Before last week, I never really believed that green cleaning products actually worked. Oh, I suppose I believed that they cleaned “well enough,” just not enough for my house. If you don’t get that assault to your nose membranes when you walk in your “clean” house, then how clean can it really be? By the way, the same went for cuts and scrapes… if the stuff I used to use to clean them didn’t sting a little bit, then I didn’t believe it really was “working.” No pain, no gain, right? You want it to hurt.
Recently, though, I decided to try a little experiment in my house. I had to see for myself if I was doing the right thing using store-bought household cleaners. I never anticipated this awesome fringe benefit…
Incidentally, don’t you love it when you chance on something you’ve spent hours trying to solve the hard way? Fruit flies are my least favorite thing about summer, as they seem to spontaneously hatch from all the gorgeous summer fruit I buy. They’re slow and drunk in flight until you try to whack one dead, then they lazily swerve — every time! — out of the way. I’ve tried bowls of vinegar and dish soap; and contraptions where the flies get trapped inside a funnel design; and still they persist.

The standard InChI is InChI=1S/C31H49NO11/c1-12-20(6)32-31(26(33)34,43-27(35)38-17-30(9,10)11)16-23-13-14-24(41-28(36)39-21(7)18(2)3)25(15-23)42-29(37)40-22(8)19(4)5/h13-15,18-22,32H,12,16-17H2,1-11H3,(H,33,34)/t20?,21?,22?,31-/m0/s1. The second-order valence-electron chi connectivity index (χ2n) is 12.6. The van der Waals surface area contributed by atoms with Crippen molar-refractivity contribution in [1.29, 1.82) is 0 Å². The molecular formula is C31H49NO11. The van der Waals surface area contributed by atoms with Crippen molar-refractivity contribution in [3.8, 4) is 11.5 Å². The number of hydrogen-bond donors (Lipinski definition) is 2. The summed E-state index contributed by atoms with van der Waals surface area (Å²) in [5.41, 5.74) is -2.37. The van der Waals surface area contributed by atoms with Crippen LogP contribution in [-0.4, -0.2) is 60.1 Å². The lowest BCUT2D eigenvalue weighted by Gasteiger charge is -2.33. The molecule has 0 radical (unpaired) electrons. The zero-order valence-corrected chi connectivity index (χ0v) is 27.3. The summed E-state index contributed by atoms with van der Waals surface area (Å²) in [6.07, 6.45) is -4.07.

After trying this new cleaning solution for my house, I may have found a solution to the fruit fly problem at the same time. But first, a little background…
Even though I love the oils for my body and spirit, I’ve been slow to adopt them for cleaning my house.
I think the reason I was dubious is because, well, for one thing, who cares? Your body isn’t attached to surfaces of your house very much. Yes, you come in contact with them, but they are hard, often cold, planes of glass and wood. You don’t exactly roll on them or cling to them. You walk on them, set things down on them, etc. They don’t need to be pampered like we do. You don’t need to love on the inanimate objects the way you do yourself and your family. (Ahh, the error of my ways.)